Let's get D*I*R*T*Y
[Another reprint from my URGE blog today, for you non-PC types.]
I hate to be the bearer of bad news, but D*I*R*T*Y is cooler than you. First of all, they're French. And like their compatriots at the Tigersushi label, the folks behind D*I*R*T*Y—a website, soundsystem, and occasional record label—have collections so deep that just moving from the Krautrock to space disco categories could give you the bends. As if that weren't enough, their Pilooski Edits series—the work of the mysterious Pilooski--is steadily reissuing some of the more delectable gems from their stacks, edited and extra-funked for demanding dance floors.
Truth be told, they're cooler than me too; I discovered all this only last week, and a visit to the official Dirty Edits website reveals that all but the last installment of their limited 12-inch singles are already sold out. Sadly, that means missing out on Alan Parsons Project's "I Robot (Pilooski Edit)," a bizarre, grinding number that's like Moroder made for slowdancing. (You can hear the original version in the playlist on the URGE page; Pilooski's edit, along with a few others, is on the series' Myspace page.) It means missing out on the drone 'n' roll shenanigans of the Human Beinz' "Nobody But Me (Pilooski Edit)." (Does anyone else find it weird that with that track, D*I*R*T*Y becomes the lone degree of separation between video artist Pipilotti Rist and ESPN's The Greatest Crowd-Rockin' Anthems of All Time?) Worst of all, it means missing out on Pilooski's versions of both Edwin Starr's "Get Up" and Can's "Mothersky." The former rolls out its bass line like an undulating strand of DNA that pulls together acid, disco and the flangy twang of a mouth harp; Starr's grunts and shouts are dubbed to hell and back, with a drum break so slow you could churn butter to it. On the latter cut, motorik, proto-Stereolab rhythms purr away amidst thunderstorms of toms and lightning flashes of white noise: pure drama.
Fortunately, the fourth record, still available, might just be the weirdest yet. There's a grinding (yet again—dude likes his tempos s-l-o-w) rework of Cat Stevens' "Was Dog a Doughnut," long a crate-digger's gem—more mercury-and-molasses than "Fire and Rain," for the skeptics among you. There's a chunky remix of "Euro vs. Dollar," by the great French act Octet, to please all the Lindstrøm and Who Made Who fans out there. And finally, Pilooski tackles none other than freaking Frankie Valli and the Four Seasons. Check the original of "Beggin'" on the playlist at URGE, then listen to the edit. What might be most shocking is how little Pilooski actually does. Sure, he more than doubles the tune's length, from 2:50—par for the course in 1967—to a more DJ-friendly 5:37. Thanks to the magic of mixing and mastering, the edit is definitely beefier: the low end more solid, the handclaps and tambourines brighter, everything a tad more separated. But structurally, it's almost impossible to tell what's been changed—the chorus has been stretched out and looped, but it's done so naturally, so seamlessly, that it doesn't detract from the deep blue heartbreak of the original composition. (That's the magic of edits, of course: unlike remixes, they never call attention to themselves.)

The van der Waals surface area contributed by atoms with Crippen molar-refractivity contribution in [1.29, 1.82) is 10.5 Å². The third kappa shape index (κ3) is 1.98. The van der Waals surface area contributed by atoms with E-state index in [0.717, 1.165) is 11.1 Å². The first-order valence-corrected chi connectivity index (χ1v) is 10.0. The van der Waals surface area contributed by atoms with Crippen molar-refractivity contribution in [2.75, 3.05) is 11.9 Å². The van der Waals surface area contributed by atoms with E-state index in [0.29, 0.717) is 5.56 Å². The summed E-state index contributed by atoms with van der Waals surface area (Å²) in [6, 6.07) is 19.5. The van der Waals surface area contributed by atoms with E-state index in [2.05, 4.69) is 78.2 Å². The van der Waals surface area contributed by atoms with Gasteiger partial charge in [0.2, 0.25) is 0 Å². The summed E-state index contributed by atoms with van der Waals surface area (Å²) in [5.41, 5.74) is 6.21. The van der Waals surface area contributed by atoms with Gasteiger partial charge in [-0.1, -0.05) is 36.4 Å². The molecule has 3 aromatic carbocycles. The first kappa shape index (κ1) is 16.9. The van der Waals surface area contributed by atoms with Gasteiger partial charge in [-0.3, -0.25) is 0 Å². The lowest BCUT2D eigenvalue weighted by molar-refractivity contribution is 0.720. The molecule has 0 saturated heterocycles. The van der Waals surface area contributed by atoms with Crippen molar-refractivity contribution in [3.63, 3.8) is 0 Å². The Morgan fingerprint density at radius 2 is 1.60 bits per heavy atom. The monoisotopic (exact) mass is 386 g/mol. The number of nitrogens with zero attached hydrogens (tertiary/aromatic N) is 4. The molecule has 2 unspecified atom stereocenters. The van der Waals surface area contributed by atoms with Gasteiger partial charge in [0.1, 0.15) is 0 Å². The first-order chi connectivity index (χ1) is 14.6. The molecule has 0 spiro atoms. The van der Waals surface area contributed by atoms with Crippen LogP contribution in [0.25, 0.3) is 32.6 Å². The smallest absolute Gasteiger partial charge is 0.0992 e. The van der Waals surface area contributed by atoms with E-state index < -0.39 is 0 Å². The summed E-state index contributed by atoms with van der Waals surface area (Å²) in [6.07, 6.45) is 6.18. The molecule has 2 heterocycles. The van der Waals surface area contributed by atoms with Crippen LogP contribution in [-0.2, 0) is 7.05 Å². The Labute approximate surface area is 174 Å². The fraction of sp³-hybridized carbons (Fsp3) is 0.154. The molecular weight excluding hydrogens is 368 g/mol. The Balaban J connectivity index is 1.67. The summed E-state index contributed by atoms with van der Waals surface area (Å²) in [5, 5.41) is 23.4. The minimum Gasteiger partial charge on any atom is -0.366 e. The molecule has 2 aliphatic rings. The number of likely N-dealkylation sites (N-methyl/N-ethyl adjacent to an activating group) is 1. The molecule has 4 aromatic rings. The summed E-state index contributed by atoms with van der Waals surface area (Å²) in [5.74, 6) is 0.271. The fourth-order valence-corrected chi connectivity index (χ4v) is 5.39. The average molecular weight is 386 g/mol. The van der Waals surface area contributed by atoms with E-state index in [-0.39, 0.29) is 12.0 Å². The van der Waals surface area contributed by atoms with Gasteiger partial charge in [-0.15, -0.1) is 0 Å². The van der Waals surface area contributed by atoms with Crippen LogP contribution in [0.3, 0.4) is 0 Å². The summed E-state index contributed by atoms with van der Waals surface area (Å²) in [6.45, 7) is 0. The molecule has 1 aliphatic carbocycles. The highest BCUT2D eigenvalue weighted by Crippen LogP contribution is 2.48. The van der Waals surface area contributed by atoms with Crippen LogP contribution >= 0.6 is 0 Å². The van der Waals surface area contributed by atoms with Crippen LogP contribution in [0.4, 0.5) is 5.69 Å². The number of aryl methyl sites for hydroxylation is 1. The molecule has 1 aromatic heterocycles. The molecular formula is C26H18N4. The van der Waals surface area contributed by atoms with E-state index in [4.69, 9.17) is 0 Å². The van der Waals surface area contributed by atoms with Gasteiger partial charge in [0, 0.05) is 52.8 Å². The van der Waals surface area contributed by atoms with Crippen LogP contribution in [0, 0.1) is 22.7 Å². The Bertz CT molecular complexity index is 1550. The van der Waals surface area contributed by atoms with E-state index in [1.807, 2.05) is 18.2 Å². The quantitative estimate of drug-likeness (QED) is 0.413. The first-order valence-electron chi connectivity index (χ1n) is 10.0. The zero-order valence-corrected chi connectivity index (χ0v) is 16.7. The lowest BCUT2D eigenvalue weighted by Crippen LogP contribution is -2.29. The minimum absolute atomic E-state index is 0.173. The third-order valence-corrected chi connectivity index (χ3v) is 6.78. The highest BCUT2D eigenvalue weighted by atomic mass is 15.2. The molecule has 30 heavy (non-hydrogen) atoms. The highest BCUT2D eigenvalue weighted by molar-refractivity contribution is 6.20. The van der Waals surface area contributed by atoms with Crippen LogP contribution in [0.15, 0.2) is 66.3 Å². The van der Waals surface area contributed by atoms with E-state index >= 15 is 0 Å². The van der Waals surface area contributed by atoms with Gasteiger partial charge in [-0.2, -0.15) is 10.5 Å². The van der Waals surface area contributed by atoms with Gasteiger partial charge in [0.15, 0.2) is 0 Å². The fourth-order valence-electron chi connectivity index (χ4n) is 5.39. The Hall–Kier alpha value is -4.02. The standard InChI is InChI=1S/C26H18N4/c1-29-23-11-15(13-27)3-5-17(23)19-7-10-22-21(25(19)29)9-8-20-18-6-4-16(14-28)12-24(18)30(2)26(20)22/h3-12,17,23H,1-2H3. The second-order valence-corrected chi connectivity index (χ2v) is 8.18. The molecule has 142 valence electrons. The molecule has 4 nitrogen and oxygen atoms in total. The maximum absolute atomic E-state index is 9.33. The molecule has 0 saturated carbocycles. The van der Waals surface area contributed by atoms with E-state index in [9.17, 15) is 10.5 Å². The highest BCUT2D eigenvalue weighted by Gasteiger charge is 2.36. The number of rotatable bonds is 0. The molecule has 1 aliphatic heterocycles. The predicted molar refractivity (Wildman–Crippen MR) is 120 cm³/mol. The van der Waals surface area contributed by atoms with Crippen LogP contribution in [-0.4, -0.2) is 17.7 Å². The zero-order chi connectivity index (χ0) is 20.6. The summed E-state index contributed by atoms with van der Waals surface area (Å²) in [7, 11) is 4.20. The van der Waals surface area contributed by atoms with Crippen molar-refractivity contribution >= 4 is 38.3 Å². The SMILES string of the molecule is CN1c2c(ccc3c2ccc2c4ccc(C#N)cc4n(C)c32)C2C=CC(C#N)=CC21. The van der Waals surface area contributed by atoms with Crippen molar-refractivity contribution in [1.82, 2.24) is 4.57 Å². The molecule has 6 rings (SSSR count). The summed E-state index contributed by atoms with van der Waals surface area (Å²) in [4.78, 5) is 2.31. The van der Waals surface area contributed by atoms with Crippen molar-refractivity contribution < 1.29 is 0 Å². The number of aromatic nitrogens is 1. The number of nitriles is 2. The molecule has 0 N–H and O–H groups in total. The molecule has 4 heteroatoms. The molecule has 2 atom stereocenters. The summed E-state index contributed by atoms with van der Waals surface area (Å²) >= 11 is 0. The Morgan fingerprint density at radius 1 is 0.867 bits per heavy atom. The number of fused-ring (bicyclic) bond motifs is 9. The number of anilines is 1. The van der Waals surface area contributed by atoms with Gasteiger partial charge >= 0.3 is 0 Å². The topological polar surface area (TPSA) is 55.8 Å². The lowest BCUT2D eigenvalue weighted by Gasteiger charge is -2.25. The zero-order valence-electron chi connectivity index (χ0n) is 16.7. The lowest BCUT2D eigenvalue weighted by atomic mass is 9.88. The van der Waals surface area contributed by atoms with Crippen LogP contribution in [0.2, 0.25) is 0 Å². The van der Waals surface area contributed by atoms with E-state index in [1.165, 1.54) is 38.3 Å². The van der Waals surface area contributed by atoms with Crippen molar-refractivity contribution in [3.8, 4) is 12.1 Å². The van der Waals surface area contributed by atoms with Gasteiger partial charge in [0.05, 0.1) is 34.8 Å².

But what really makes D*I*R*T*Y cooler than any of us is that they chose this cut at all. Any wannabe Disco Stu with a Giorgio Moroder CD and a copy of Ableton Live can churn out a workable Italo edit, and that's precisely what can make the whole nu-disco scene occasionally rather dull—everyone's jacking the same sources. But this is more than just digging: it takes nerves (and ears) to bust out 40-year-old top-20 hits and make them relevant to young listeners today. Counterintuitive poptimism: the new rock snobbery! (But way cooler.)